Hontiveros wants Senate probe on possible China intrusion in PH power grid system
MANILA, Philippines—Opposition Senator Risa Hontiveros has filed a resolution urging the Senate to look into the alleged access and control given to China over the country’s power grid system.
In her Senate Resolution No. 223, Hontiveros called on the upper chamber to conduct an investigation in aid of legislation and a “national security audit” of the operations and facilities of the National Grid Corporation of the Philippines (NGCP), the country’s power transmission service provider.
NGCP is a private firm created in 2009 through the Republic Act 9511 and is in charge of operating, maintaining, and developing the Philippines’ state-owned power grid. It is a consortium of three corporations, namely Monte Oro Grid Resources Corporation, Calaca High Power Corporation, and the State Grid Corporation of China.
Hontiveros said lawmakers should “review and evaluate the performance of the NGCP,” as well as investigate reports that China may control and remotely shut down the country’s power transmission system.
“We need to know for certain if our energy systems and infrastructure fully remain under Filipino control, and if we have implemented the technical safeguards needed to prevent foreign interference in or sabotage of our national electricity grid,” Hontiveros said in a statement Tuesday.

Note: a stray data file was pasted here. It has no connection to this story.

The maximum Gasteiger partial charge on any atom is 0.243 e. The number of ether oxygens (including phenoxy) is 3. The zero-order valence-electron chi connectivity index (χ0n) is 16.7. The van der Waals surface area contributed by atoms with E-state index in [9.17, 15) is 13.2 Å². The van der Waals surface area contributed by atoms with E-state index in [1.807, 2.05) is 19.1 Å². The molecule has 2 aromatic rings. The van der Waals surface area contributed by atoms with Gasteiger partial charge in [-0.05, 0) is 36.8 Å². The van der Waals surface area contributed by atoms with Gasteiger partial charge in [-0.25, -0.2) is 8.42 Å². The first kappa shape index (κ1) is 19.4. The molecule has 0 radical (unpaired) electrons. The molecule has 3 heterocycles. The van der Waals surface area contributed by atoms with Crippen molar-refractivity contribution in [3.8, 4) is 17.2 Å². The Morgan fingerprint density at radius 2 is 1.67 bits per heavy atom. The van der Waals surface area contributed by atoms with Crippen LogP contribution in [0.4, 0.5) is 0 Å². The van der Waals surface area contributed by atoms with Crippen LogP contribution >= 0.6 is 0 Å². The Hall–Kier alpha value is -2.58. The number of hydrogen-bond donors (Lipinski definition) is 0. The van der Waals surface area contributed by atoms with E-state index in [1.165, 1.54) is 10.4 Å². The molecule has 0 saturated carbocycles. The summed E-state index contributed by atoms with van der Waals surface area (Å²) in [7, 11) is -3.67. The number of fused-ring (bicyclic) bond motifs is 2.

Hontiveros cited reports that “foreign executives” connected with the NGCP have been hiring and deploying foreign drivers and engineers, in violation of Section 11, Article XII of the 1987 Constitution—which requires executive and managing officers of public utilities like NGCP to be Filipino citizens—and the Anti-Dummy Law.
She also noted reports claiming that only Chinese engineers have been able to troubleshoot, operate and control the NGCP’s power transmission facilities “because of the currently-installed information and communication technology for the automatic and remote monitoring and control of said facilities.”
The Akbayan senator has pointed out that National Transmission Corporation (TransCo) President Melvin Matibag, during Senate’s deliberation of the energy department’s 2020 budget, confirmed that “it was possible for a hostile third party to disable the country’s power grid remotely.”
“If these reports are true, these vulnerabilities pose a grave risk to public infrastructure, to national security, and to the daily lives of our people. We must address and correct these flaws immediately,” Hontiveros stressed.
Edited by JPV
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